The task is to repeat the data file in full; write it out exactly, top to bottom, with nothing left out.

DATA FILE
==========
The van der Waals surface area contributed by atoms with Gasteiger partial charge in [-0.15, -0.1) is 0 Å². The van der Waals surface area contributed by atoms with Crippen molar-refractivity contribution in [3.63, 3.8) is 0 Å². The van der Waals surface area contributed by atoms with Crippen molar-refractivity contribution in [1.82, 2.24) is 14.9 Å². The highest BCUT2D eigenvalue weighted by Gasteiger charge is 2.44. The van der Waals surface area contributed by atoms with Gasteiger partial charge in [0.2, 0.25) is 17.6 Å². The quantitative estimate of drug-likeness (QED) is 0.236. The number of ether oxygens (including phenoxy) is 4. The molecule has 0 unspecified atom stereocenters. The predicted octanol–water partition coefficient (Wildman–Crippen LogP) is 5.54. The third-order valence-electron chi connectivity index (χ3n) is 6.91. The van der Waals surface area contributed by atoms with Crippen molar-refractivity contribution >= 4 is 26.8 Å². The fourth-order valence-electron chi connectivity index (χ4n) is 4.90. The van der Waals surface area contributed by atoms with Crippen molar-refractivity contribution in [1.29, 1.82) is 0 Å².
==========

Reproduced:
The van der Waals surface area contributed by atoms with Gasteiger partial charge in [-0.15, -0.1) is 0 Å². The van der Waals surface area contributed by atoms with Crippen molar-refractivity contribution in [3.63, 3.8) is 0 Å². The van der Waals surface area contributed by atoms with Crippen molar-refractivity contribution in [1.82, 2.24) is 14.9 Å². The highest BCUT2D eigenvalue weighted by Gasteiger charge is 2.44. The van der Waals surface area contributed by atoms with Gasteiger partial charge in [0.2, 0.25) is 17.6 Å². The quantitative estimate of drug-likeness (QED) is 0.236. The number of ether oxygens (including phenoxy) is 4. The molecule has 0 unspecified atom stereocenters. The predicted octanol–water partition coefficient (Wildman–Crippen LogP) is 5.54. The third-order valence-electron chi connectivity index (χ3n) is 6.91. The van der Waals surface area contributed by atoms with Crippen molar-refractivity contribution >= 4 is 26.8 Å². The fourth-order valence-electron chi connectivity index (χ4n) is 4.90. The van der Waals surface area contributed by atoms with Crippen molar-refractivity contribution in [1.29, 1.82) is 0 Å².